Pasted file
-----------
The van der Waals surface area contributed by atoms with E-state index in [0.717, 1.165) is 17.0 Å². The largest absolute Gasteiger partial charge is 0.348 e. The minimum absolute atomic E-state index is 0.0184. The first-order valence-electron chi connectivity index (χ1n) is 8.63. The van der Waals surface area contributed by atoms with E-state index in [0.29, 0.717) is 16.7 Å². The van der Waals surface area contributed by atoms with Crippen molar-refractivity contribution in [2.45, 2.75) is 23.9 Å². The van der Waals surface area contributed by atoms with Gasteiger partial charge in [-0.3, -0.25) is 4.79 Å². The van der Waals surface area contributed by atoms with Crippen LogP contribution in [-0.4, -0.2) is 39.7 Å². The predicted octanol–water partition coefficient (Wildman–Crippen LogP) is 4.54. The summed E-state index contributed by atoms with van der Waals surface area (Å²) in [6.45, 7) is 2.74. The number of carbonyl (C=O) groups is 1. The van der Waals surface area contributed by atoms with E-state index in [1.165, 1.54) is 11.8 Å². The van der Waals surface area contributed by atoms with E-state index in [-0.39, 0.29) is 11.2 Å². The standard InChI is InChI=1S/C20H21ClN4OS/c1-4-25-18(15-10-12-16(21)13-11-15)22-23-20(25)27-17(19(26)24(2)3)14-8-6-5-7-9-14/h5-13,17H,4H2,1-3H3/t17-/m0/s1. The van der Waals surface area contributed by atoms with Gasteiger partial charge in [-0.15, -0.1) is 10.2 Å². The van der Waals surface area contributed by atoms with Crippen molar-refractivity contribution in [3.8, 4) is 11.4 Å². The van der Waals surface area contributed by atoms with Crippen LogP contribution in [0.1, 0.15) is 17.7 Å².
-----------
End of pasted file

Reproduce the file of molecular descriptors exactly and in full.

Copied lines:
The van der Waals surface area contributed by atoms with E-state index in [0.717, 1.165) is 17.0 Å². The largest absolute Gasteiger partial charge is 0.348 e. The minimum absolute atomic E-state index is 0.0184. The first-order valence-electron chi connectivity index (χ1n) is 8.63. The van der Waals surface area contributed by atoms with E-state index in [0.29, 0.717) is 16.7 Å². The van der Waals surface area contributed by atoms with Crippen molar-refractivity contribution in [2.45, 2.75) is 23.9 Å². The van der Waals surface area contributed by atoms with Gasteiger partial charge in [-0.3, -0.25) is 4.79 Å². The van der Waals surface area contributed by atoms with Crippen LogP contribution in [-0.4, -0.2) is 39.7 Å². The predicted octanol–water partition coefficient (Wildman–Crippen LogP) is 4.54. The summed E-state index contributed by atoms with van der Waals surface area (Å²) in [6.45, 7) is 2.74. The number of carbonyl (C=O) groups is 1. The van der Waals surface area contributed by atoms with E-state index in [1.165, 1.54) is 11.8 Å². The van der Waals surface area contributed by atoms with E-state index in [-0.39, 0.29) is 11.2 Å². The standard InChI is InChI=1S/C20H21ClN4OS/c1-4-25-18(15-10-12-16(21)13-11-15)22-23-20(25)27-17(19(26)24(2)3)14-8-6-5-7-9-14/h5-13,17H,4H2,1-3H3/t17-/m0/s1. The van der Waals surface area contributed by atoms with Gasteiger partial charge in [-0.15, -0.1) is 10.2 Å². The van der Waals surface area contributed by atoms with Crippen molar-refractivity contribution in [3.8, 4) is 11.4 Å². The van der Waals surface area contributed by atoms with Crippen LogP contribution in [0.1, 0.15) is 17.7 Å².